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The Queer Punk Visions of J.D.s

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Part of the Palgrave Studies in the History of Subcultures and Popular Music book series (PSHSPM)

Abstract

Canadian zine J.D.s is often credited with ‘inventing’ homo- or queercore, a queer punk movement emerging in the 1980s in critical altercation with punk and gay movements. By investigating the aesthetic strategies employed in the hard-core pin-ups—a photo/collage work that appeared in the publication’s first issue (1985)—this chapter will trace, how J.D.s contributed to challenging hegemonic representations and subject positions in punk. I argue that these strategies—bricolage, irony, and playing with the gaze—also work together to create queer utopian notions of punk collectivity and subjectivity. Classic concepts from (British) cultural studies analysing punk’s politics of style (e.g. Hall et al., 1975; Hebdige in Subculture: The meaning of style. Routledge, London, 1979) must be queered to read the hard-core pin-ups: by employing concepts from queer theory and feminist film theory.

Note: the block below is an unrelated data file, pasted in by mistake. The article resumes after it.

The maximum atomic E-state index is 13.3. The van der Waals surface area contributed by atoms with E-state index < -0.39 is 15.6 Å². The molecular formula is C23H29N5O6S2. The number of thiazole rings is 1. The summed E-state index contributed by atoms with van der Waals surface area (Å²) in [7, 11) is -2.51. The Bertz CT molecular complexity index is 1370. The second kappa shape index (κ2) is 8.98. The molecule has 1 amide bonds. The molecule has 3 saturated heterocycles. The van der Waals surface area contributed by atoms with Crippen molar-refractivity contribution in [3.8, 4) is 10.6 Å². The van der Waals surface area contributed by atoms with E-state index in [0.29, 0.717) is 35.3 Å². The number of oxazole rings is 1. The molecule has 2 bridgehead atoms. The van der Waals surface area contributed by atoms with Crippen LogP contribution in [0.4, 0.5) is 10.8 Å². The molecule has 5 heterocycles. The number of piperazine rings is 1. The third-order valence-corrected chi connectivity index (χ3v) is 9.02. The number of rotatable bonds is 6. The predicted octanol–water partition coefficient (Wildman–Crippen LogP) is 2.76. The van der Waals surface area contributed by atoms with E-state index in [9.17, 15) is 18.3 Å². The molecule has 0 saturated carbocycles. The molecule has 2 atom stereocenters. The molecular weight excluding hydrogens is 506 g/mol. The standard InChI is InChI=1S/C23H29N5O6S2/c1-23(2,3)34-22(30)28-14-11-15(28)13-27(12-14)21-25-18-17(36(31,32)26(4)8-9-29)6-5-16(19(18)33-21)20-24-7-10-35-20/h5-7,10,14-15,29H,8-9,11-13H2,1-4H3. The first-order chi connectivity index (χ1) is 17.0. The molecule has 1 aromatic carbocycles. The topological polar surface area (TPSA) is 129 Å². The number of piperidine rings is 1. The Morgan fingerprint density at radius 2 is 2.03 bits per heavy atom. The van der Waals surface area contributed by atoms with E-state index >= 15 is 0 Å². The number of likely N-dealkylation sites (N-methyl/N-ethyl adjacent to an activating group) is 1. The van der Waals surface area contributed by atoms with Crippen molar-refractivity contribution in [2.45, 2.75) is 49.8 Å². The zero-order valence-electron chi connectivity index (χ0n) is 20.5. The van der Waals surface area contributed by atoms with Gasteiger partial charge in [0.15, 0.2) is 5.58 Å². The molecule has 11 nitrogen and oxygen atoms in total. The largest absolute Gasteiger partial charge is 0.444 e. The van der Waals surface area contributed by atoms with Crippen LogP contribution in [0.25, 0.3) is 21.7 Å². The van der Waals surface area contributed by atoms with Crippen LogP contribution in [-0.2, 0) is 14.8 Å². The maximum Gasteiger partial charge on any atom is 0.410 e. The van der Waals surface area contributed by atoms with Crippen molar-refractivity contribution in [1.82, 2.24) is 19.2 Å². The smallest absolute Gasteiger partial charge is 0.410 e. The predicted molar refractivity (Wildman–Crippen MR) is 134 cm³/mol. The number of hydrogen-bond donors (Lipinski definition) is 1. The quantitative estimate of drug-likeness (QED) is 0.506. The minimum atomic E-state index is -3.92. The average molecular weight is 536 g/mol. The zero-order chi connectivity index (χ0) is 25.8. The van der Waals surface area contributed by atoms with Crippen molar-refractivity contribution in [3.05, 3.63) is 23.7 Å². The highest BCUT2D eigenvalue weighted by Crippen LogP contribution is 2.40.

Keywords

Queercore Aesthetic strategies Cultural studies Queer utopia 

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Copyright information

© The Author(s) 2020

Authors and Affiliations

  1. 1.Carl von Ossietzky University of OldenburgOldenburgGermany

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